C.W. Smith Has Yet to Write a Bestseller. He’s Fine With That.
His latest, Girl Flees Circus, places the novelist back in New Mexico.
There are agents in Hollywood who specialize in selling books to the movies, and I was sitting in the Beverly Hills office of such a person some years ago, discussing the prospects for a script I had written based on C.W. Smith’s 1983 novel, The Vestal Virgin Room, published by Atheneum. It was a wonderful tragicomic novel by a wonderful, sure to be famous Dallas author, about an endearing husband-and-wife lounge act playing Holiday Inns in Missouri but aiming for Vegas. The agent encouragingly mentioned several bankable actors and directors he was planning to send the script to but then said, “In the next draft, you have to make them less like losers,” the reference to Don and Dottie, the two main characters. Hollywood talking.
Don and Dottie were not losers, at least not to me, and I was pretty sure not to Charlie Smith, who created them. They were clearly talented if not destined for the big time, an ordinary American couple contending with life’s adversities and each other while mired in the shallows of show business. The agent’s failure to see the virtues in their humanity might partially explain why Universal or Warner Bros. never made a movie out of The Vestal Virgin Room, and I wonder what that agent might think of Charlie’s newest book, Girl Flees Circus, being published this month by the University of New Mexico Press. Once again, in this, his 10th novel, he is drawn to the struggles and longings of ordinary people, the denizens of a town in New Mexico so small it doesn’t have a name. The year is 1928, and the anonymous locals become characters in a drama set in motion by a mysterious teenage aviatrix who crash-lands her biplane on a main street, creating a sensation wholly unfamiliar to the outback hamlet. She turns out to have escaped from a flying circus, but who she is exactly and what she’s up to will not be revealed until we are first introduced to the complex relationships and surprising community she discovers while waiting for her aircraft to be repaired.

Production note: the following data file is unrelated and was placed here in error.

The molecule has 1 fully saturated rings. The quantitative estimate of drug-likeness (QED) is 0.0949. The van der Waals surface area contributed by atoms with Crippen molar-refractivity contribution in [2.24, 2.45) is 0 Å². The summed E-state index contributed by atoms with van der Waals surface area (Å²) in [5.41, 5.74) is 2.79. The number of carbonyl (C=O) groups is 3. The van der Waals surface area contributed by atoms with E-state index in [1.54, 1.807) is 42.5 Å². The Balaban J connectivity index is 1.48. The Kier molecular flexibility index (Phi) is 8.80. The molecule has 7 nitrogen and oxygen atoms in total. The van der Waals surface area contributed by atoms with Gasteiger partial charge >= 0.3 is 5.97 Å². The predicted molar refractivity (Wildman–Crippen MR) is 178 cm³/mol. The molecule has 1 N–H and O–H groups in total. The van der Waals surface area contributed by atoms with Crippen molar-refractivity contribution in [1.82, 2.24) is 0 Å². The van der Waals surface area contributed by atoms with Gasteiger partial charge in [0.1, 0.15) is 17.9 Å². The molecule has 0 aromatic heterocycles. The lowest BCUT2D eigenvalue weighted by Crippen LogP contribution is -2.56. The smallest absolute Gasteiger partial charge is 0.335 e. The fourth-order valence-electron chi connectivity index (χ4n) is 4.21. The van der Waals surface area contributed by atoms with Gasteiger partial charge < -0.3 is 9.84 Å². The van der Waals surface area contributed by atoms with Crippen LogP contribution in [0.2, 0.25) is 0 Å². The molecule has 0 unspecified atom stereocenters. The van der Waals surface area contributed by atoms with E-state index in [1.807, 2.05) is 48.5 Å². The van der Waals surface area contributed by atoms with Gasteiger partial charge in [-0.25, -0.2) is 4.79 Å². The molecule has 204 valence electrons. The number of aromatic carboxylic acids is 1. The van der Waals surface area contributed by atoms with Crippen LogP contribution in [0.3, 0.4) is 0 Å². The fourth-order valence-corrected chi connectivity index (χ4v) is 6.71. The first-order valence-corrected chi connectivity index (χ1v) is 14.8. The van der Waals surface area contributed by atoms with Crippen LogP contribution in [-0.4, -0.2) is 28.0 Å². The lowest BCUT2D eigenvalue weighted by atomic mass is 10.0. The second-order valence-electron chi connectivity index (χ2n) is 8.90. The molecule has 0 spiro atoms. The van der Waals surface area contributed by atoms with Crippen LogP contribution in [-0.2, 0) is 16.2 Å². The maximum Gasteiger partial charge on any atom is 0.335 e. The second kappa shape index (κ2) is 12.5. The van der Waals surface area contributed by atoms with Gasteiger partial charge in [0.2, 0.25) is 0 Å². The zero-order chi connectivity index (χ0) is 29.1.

“I didn’t start out thinking about this, but after I began working on it, I began to realize that for me it’s a story about the West, about the transience of the West,” Charlie says to me one day in the living room of his house off Abrams, in the M Streets, where he has lived for 25 years with his wife, Marcia. He is in the emeritus stage of his career now, and what a career it has been: 13 books and every Texas literary prize and distinction within reach. “Nobody in that town is from there,” he says about the no-name locale in the book. “This is a result of my growing up in Hobbs, where nobody was from there. They all came because of the oil.”
Hobbs, New Mexico, only 12 miles west of the border with Texas, is part of the Permian Basin, and the discovery of oil there is a subplot in Girl Flees Circus. When the first well comes in, the way it’s described, as seen from the air, might surprise anyone who remembers the glory and romance of Giant: “[T]he inky fluid still spurting, the rig surrounded by trucks, tiny men carrying lanterns, and the huge dark stain spreading over the landscape like spilled paint, filling the arroyos, making rivulets and odiferous swamps … a hellish wetlands where no plant of animal could ever live.” READ MORE